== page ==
Eleven reasons why a law department might transfer a pending matter to a different firm

Few in-house managers blithely transfer matters underway from one law firm to another, but it happens – or it ought to happen (See my post of Sept. 12, 2008: transfer matters to new counsel with 8 references.). Under various circumstances, including these eleven, switching firms midstream makes sense.

  1. Poor service (See my post of Feb. 19, 2007: fire law firms with 8 references and my article.).
  2. Unacceptable cost (See post of July 17, 2009: once you “learn the firm’s strategy”.).
  3. Loss of a key lawyer, who leaves the first firm
  4. Major change in the matter that requires difference skills or resources, such as appeal or venue that urge a change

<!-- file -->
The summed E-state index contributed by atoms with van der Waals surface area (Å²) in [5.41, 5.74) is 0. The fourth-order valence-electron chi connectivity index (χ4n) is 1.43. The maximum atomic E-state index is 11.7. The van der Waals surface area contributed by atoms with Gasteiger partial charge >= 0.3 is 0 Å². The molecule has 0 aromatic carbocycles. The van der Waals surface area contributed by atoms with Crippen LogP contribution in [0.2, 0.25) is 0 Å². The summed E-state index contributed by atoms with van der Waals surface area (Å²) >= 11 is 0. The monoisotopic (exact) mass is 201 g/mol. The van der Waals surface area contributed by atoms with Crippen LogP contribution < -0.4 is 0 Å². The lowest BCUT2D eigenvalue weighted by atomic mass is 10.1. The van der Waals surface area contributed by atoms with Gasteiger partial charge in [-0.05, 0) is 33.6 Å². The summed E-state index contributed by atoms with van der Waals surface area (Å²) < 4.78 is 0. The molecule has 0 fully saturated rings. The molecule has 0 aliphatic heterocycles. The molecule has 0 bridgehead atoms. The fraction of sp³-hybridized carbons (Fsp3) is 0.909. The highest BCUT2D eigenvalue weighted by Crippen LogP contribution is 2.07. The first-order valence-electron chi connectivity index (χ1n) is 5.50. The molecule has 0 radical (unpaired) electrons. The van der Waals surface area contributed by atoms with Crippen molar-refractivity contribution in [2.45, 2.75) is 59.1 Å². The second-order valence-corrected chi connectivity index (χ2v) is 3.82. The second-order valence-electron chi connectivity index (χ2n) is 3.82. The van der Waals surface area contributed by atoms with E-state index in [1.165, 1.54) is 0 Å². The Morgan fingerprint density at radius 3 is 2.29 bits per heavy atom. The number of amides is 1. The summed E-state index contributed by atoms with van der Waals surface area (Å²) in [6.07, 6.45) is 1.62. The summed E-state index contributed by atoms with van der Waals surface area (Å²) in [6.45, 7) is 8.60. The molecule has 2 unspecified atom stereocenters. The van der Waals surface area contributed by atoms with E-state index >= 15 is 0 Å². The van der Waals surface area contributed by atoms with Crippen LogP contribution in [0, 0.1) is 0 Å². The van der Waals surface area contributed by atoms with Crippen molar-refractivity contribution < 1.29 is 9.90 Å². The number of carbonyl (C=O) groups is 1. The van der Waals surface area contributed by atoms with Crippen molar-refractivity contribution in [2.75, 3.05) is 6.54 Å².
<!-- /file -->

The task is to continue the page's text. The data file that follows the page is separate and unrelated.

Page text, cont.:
5. Conflict of interest (See my post of April 20, 2008: conflicts of interest with 24 references.).
  6. Convergence project (See my post of Dec. 27, 2008: additional posts on convergence with 11 references.).
  7. Change of management at law department and preference of new management for another partner or firm
  8. Merger of the law firm with another firm (See my post of May 3, 2006: mergers of law firms with 9 references.) and consequent changes in practices
  9. Reluctance of the firm to continue, such as when a firm drops you as a client
  10. Insurance carrier insists on change
  11. Fundamental disagreement over strategy, perhaps if the firm’s performance bonus depended on the earlier strategy (See my post of Feb. 26, 2008: bonuses can unravel if client changes strategy.).

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